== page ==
Daily Archives: March 29, 2019

Getting Rid of a Foul Smell in a third pipe – a Malaga Pot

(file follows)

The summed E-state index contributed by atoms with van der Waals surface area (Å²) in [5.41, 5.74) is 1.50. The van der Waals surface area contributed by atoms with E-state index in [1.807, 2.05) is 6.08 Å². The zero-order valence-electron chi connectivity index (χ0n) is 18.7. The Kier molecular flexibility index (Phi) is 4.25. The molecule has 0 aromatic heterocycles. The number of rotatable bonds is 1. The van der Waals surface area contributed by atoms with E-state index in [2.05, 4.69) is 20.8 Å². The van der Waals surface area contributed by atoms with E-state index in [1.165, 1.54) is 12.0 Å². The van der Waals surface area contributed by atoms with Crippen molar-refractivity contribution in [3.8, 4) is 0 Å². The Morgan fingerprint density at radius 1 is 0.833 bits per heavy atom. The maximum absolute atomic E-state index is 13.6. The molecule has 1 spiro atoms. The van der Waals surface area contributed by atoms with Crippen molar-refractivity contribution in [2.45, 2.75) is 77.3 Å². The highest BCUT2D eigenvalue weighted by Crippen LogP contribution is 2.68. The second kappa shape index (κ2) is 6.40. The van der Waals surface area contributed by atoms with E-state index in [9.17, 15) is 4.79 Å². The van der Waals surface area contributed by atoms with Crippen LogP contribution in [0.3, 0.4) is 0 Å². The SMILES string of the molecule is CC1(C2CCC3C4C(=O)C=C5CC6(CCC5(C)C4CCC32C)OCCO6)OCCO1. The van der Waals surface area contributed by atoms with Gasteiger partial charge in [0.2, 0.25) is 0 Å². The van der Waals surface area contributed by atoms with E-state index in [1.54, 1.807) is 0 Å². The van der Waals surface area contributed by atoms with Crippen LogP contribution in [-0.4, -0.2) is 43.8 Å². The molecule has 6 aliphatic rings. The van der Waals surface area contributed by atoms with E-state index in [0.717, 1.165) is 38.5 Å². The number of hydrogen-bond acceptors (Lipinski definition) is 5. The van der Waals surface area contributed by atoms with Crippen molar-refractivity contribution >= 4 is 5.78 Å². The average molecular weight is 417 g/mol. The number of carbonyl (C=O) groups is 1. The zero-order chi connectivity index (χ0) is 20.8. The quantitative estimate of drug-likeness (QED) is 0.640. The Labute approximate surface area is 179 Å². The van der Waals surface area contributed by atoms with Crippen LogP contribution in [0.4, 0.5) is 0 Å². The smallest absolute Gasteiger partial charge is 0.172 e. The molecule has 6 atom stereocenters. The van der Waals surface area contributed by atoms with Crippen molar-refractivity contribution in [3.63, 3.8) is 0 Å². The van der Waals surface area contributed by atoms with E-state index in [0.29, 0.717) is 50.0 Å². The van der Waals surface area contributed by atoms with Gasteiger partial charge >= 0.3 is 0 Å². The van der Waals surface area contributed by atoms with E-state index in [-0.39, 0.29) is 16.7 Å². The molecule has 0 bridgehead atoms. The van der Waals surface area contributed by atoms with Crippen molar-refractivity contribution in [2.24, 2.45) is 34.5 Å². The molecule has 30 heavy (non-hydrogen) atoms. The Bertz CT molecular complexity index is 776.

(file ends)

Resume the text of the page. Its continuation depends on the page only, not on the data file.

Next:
Blog by Steve Laug